United Nations Convention on the Rights of the Child (Incorporation) (Scotland) Bill: Leaflet
In April 2019, the First Minister committed to incorporating the United Nations Convention on the Rights of the Child (UNCRC) into the law in Scotland
What is the United Nations Convention on the Rights of the Child (UNCRC)?
The UNCRC is the 'gold standard' across the world for children's rights. It covers all aspects of a child's life and sets out the civil, political, economic, social and cultural rights that all children everywhere are entitled to. It also explains how adults and governments must work together to make sure all children can enjoy all their rights.
What are "human rights" and "children's rights"?
Human rights are the basic rights and freedoms that belong to every person in the world.
Children and young people have the same human rights as adults. They also have specific children's rights under the UNCRC that recognise their special needs so that they can develop to reach their full potential.
What does incorporation mean?
Incorporation means children's rights will be legally protected in Scotland.
It will mean that that public authorities must take steps to respect children's rights in their decisions and actions.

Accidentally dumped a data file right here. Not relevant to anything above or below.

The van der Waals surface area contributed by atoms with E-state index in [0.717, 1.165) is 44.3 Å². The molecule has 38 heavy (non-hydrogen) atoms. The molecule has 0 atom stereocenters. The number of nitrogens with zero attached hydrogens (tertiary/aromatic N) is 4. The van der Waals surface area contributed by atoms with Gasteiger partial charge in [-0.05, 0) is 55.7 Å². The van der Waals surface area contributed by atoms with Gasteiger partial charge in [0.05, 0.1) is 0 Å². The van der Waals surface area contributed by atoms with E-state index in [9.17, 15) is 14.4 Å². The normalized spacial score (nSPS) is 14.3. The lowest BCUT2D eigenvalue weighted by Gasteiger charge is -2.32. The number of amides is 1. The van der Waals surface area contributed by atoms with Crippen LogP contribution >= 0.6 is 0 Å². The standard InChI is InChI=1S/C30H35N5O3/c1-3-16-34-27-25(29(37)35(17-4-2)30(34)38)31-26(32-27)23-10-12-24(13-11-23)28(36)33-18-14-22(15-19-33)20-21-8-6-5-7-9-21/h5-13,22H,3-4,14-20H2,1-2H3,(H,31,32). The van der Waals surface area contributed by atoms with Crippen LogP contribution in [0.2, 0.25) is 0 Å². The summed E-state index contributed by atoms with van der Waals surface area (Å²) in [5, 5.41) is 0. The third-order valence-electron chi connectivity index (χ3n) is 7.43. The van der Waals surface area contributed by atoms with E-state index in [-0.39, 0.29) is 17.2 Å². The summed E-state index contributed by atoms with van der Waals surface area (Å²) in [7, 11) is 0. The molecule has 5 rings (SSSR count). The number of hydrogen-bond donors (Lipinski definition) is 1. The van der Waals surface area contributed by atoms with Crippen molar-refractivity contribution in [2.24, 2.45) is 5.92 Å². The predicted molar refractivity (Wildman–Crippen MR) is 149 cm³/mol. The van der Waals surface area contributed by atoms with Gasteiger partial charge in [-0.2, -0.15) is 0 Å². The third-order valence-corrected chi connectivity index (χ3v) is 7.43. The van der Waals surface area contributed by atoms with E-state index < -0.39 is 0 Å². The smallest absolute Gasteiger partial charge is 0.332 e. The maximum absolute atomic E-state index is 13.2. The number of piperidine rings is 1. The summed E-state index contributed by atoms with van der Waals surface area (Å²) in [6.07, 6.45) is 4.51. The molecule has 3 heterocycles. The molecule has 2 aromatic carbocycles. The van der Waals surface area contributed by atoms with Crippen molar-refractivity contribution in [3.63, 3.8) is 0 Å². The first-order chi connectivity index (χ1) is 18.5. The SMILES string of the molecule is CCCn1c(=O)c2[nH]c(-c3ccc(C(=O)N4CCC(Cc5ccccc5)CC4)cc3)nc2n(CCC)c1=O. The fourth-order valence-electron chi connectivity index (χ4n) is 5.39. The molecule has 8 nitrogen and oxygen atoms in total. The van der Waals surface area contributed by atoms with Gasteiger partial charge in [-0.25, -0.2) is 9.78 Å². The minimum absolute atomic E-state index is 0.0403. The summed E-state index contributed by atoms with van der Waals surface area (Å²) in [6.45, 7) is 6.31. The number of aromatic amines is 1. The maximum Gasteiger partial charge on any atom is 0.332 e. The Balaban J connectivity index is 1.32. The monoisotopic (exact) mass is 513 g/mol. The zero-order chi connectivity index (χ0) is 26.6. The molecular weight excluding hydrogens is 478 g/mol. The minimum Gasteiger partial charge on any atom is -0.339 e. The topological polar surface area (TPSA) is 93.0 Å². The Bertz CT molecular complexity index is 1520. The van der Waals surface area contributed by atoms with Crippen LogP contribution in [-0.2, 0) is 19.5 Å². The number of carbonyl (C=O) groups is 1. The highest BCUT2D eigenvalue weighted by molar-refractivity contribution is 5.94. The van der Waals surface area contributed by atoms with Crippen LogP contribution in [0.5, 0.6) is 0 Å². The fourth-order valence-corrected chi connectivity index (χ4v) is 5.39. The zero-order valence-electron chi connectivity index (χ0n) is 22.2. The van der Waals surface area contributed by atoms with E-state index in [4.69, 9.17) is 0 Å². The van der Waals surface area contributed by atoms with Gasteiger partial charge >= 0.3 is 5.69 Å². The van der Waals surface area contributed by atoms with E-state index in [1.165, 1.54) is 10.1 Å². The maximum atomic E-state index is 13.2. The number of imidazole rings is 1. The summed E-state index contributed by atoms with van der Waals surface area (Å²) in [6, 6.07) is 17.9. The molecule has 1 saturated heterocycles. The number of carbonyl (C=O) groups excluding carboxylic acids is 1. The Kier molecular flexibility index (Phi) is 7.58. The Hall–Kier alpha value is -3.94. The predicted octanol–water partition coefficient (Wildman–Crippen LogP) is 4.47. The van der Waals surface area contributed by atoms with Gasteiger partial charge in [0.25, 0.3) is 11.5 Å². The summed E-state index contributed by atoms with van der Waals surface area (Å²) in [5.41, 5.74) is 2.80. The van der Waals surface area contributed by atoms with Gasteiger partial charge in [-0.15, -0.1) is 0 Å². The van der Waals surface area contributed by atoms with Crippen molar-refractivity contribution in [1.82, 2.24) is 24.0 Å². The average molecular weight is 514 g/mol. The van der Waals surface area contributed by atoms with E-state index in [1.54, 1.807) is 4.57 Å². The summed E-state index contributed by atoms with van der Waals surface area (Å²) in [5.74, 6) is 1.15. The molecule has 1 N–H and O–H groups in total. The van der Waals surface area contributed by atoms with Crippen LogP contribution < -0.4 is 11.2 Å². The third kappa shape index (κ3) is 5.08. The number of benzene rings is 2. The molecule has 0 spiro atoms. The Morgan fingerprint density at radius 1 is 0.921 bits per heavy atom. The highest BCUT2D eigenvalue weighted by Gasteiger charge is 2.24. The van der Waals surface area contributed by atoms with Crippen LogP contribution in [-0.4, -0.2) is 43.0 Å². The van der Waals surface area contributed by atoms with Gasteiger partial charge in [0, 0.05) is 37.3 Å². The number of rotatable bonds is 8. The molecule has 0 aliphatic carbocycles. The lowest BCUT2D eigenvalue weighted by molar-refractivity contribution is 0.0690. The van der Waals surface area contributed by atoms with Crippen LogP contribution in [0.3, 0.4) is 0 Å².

And it will mean that children, young people and their representatives will be able to use courts in Scotland to enforce their rights.
Children and young people's voices matter!
To help us decide the best way to put children's rights into the law in Scotland, the Scottish Government held a public consultation in 2019. This included speaking directly to children and young people, including holding 7 events where the Scottish Government heard from over 180 children and young people.
The Scottish Government published a summary of what those organisations that represent the views of children and young people said in response to the consultation: https://www.gov.scot/publications/uncrc-consultation-analysis-report/pages/5/
Here's what one young person said at a Scottish Youth Parliament consultation event:
"Incorporation will mean protections that need to be guaranteed and safety for children and young people. It is easier to look at a written document that says that these are the things I should have, rather than kind of guessing what you think you should have. This is empowering for me as a young person."
The Scottish Government listened
On 20 November 2019, the 30th anniversary of the UNCRC, Deputy First Minister and Cabinet Secretary for Education and Skills, John Swinney announced that the UNCRC would be incorproated into the law in Scotland to the maximum extent possible within the powers of the Scottish Parliament.
He said the Scottish Governemnt would incorporate the UNCRC in full and directly. This means giving children and young people the same rights as are in the UNCRC as far as possible within the powers of the Scottish Parliament.
UNCRC (Incorporation) (Scotland) Bill
On 1 September 2020, a Bill was introduced to the Scottish Parliament that will incorporate the UNCRC into the law of Scotland. The next section tells you more about the Bill and what it means for children and young people in Scotland.